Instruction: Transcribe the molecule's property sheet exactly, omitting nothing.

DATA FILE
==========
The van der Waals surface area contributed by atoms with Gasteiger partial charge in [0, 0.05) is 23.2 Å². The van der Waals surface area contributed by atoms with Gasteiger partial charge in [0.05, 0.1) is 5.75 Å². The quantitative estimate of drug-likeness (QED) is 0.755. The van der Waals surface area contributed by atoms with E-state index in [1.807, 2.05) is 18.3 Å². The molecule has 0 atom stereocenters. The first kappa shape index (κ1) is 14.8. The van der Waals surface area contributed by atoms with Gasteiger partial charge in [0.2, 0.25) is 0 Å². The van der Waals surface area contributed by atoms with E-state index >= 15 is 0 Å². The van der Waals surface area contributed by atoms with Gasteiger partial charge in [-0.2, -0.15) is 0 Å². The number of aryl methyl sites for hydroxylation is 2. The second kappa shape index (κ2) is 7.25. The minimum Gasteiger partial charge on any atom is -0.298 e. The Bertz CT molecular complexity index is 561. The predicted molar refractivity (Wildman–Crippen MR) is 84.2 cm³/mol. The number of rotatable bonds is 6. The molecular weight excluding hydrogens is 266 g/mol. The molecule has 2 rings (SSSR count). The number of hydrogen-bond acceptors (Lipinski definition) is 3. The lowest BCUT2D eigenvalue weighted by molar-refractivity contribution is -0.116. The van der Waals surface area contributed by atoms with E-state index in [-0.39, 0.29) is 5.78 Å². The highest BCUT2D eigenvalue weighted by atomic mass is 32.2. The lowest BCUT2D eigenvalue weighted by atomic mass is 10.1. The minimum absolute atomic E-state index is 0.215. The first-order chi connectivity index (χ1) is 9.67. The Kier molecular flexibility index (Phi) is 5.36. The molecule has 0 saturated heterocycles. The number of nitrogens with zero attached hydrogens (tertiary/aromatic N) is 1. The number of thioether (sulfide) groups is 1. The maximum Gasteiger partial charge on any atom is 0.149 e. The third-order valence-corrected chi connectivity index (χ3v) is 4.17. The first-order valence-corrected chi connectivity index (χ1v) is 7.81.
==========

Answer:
The van der Waals surface area contributed by atoms with Gasteiger partial charge in [0, 0.05) is 23.2 Å². The van der Waals surface area contributed by atoms with Gasteiger partial charge in [0.05, 0.1) is 5.75 Å². The quantitative estimate of drug-likeness (QED) is 0.755. The van der Waals surface area contributed by atoms with E-state index in [1.807, 2.05) is 18.3 Å². The molecule has 0 atom stereocenters. The first kappa shape index (κ1) is 14.8. The van der Waals surface area contributed by atoms with Gasteiger partial charge in [0.2, 0.25) is 0 Å². The van der Waals surface area contributed by atoms with E-state index >= 15 is 0 Å². The van der Waals surface area contributed by atoms with Gasteiger partial charge in [-0.2, -0.15) is 0 Å². The number of aryl methyl sites for hydroxylation is 2. The second kappa shape index (κ2) is 7.25. The minimum Gasteiger partial charge on any atom is -0.298 e. The Bertz CT molecular complexity index is 561. The predicted molar refractivity (Wildman–Crippen MR) is 84.2 cm³/mol. The number of rotatable bonds is 6. The molecular weight excluding hydrogens is 266 g/mol. The molecule has 2 rings (SSSR count). The number of hydrogen-bond acceptors (Lipinski definition) is 3. The lowest BCUT2D eigenvalue weighted by molar-refractivity contribution is -0.116. The van der Waals surface area contributed by atoms with E-state index in [-0.39, 0.29) is 5.78 Å². The highest BCUT2D eigenvalue weighted by atomic mass is 32.2. The lowest BCUT2D eigenvalue weighted by atomic mass is 10.1. The minimum absolute atomic E-state index is 0.215. The first-order chi connectivity index (χ1) is 9.67. The Kier molecular flexibility index (Phi) is 5.36. The molecule has 0 saturated heterocycles. The number of nitrogens with zero attached hydrogens (tertiary/aromatic N) is 1. The number of thioether (sulfide) groups is 1. The maximum Gasteiger partial charge on any atom is 0.149 e. The third-order valence-corrected chi connectivity index (χ3v) is 4.17. The first-order valence-corrected chi connectivity index (χ1v) is 7.81.